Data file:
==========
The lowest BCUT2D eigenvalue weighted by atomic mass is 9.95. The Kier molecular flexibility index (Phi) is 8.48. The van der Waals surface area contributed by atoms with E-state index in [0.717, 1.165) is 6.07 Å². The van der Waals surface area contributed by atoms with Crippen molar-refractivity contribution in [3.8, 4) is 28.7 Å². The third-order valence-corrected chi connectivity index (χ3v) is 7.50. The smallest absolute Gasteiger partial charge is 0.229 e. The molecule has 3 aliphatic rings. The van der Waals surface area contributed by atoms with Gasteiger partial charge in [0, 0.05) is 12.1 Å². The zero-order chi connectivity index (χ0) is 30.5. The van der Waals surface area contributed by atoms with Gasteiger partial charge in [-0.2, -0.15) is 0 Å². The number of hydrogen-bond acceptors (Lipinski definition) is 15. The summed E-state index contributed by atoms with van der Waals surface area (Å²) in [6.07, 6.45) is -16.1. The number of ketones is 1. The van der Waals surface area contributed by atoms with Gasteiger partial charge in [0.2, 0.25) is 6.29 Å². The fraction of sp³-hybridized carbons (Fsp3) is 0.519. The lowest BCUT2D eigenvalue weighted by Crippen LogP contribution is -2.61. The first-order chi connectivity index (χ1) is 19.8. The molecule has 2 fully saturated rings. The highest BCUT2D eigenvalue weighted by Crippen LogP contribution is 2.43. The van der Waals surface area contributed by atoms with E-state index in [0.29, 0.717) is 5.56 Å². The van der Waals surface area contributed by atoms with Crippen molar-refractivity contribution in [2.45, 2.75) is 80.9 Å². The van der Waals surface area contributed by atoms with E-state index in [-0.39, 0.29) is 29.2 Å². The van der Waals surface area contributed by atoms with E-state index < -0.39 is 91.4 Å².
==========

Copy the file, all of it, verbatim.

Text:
The lowest BCUT2D eigenvalue weighted by atomic mass is 9.95. The Kier molecular flexibility index (Phi) is 8.48. The van der Waals surface area contributed by atoms with E-state index in [0.717, 1.165) is 6.07 Å². The van der Waals surface area contributed by atoms with Crippen molar-refractivity contribution in [3.8, 4) is 28.7 Å². The third-order valence-corrected chi connectivity index (χ3v) is 7.50. The smallest absolute Gasteiger partial charge is 0.229 e. The molecule has 3 aliphatic rings. The van der Waals surface area contributed by atoms with Gasteiger partial charge in [0, 0.05) is 12.1 Å². The zero-order chi connectivity index (χ0) is 30.5. The van der Waals surface area contributed by atoms with Gasteiger partial charge in [-0.2, -0.15) is 0 Å². The number of hydrogen-bond acceptors (Lipinski definition) is 15. The summed E-state index contributed by atoms with van der Waals surface area (Å²) in [6.07, 6.45) is -16.1. The number of ketones is 1. The van der Waals surface area contributed by atoms with Gasteiger partial charge in [0.2, 0.25) is 6.29 Å². The fraction of sp³-hybridized carbons (Fsp3) is 0.519. The lowest BCUT2D eigenvalue weighted by Crippen LogP contribution is -2.61. The first-order chi connectivity index (χ1) is 19.8. The molecule has 2 fully saturated rings. The highest BCUT2D eigenvalue weighted by Crippen LogP contribution is 2.43. The van der Waals surface area contributed by atoms with E-state index in [0.29, 0.717) is 5.56 Å². The van der Waals surface area contributed by atoms with Crippen molar-refractivity contribution in [2.45, 2.75) is 80.9 Å². The van der Waals surface area contributed by atoms with E-state index in [-0.39, 0.29) is 29.2 Å². The van der Waals surface area contributed by atoms with E-state index < -0.39 is 91.4 Å².